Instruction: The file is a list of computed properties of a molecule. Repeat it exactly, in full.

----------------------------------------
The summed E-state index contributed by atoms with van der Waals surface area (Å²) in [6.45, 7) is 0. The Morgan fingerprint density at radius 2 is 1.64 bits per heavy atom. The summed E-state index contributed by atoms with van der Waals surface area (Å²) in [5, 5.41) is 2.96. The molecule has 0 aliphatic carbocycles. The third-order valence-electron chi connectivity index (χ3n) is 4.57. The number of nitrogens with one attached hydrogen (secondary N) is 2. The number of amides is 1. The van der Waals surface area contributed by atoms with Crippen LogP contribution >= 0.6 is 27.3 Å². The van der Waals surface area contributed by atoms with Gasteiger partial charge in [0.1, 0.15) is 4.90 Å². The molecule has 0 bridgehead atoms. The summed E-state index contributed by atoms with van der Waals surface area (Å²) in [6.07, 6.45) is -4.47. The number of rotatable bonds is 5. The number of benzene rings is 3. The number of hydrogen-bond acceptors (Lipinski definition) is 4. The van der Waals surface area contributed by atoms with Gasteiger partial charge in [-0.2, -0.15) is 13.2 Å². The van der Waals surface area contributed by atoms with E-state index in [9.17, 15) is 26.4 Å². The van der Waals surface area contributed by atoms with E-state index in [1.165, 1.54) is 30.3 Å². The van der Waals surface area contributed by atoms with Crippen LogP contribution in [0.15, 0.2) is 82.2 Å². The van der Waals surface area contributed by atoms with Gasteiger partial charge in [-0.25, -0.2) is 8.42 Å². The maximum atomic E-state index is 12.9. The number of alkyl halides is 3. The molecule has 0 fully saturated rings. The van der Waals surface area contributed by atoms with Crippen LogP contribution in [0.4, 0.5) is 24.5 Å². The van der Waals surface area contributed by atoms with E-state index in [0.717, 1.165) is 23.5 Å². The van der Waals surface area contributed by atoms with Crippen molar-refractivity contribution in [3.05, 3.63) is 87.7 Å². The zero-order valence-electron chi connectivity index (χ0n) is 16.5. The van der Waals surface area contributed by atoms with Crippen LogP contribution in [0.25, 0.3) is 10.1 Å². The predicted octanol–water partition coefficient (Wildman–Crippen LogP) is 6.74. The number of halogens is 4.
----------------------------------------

The summed E-state index contributed by atoms with van der Waals surface area (Å²) in [6.45, 7) is 0. The Morgan fingerprint density at radius 2 is 1.64 bits per heavy atom. The summed E-state index contributed by atoms with van der Waals surface area (Å²) in [5, 5.41) is 2.96. The molecule has 0 aliphatic carbocycles. The third-order valence-electron chi connectivity index (χ3n) is 4.57. The number of nitrogens with one attached hydrogen (secondary N) is 2. The number of amides is 1. The van der Waals surface area contributed by atoms with Crippen LogP contribution >= 0.6 is 27.3 Å². The van der Waals surface area contributed by atoms with Gasteiger partial charge in [0.1, 0.15) is 4.90 Å². The molecule has 0 bridgehead atoms. The summed E-state index contributed by atoms with van der Waals surface area (Å²) in [6.07, 6.45) is -4.47. The number of rotatable bonds is 5. The number of benzene rings is 3. The number of hydrogen-bond acceptors (Lipinski definition) is 4. The van der Waals surface area contributed by atoms with Gasteiger partial charge in [-0.2, -0.15) is 13.2 Å². The van der Waals surface area contributed by atoms with E-state index in [9.17, 15) is 26.4 Å². The van der Waals surface area contributed by atoms with E-state index in [1.165, 1.54) is 30.3 Å². The van der Waals surface area contributed by atoms with Crippen LogP contribution in [0.15, 0.2) is 82.2 Å². The van der Waals surface area contributed by atoms with Gasteiger partial charge in [-0.25, -0.2) is 8.42 Å². The maximum atomic E-state index is 12.9. The number of alkyl halides is 3. The molecule has 0 fully saturated rings. The van der Waals surface area contributed by atoms with Crippen LogP contribution in [0.4, 0.5) is 24.5 Å². The van der Waals surface area contributed by atoms with E-state index in [0.717, 1.165) is 23.5 Å². The van der Waals surface area contributed by atoms with Crippen molar-refractivity contribution in [3.05, 3.63) is 87.7 Å². The zero-order valence-electron chi connectivity index (χ0n) is 16.5. The van der Waals surface area contributed by atoms with Crippen LogP contribution in [0.25, 0.3) is 10.1 Å². The predicted octanol–water partition coefficient (Wildman–Crippen LogP) is 6.74. The number of halogens is 4.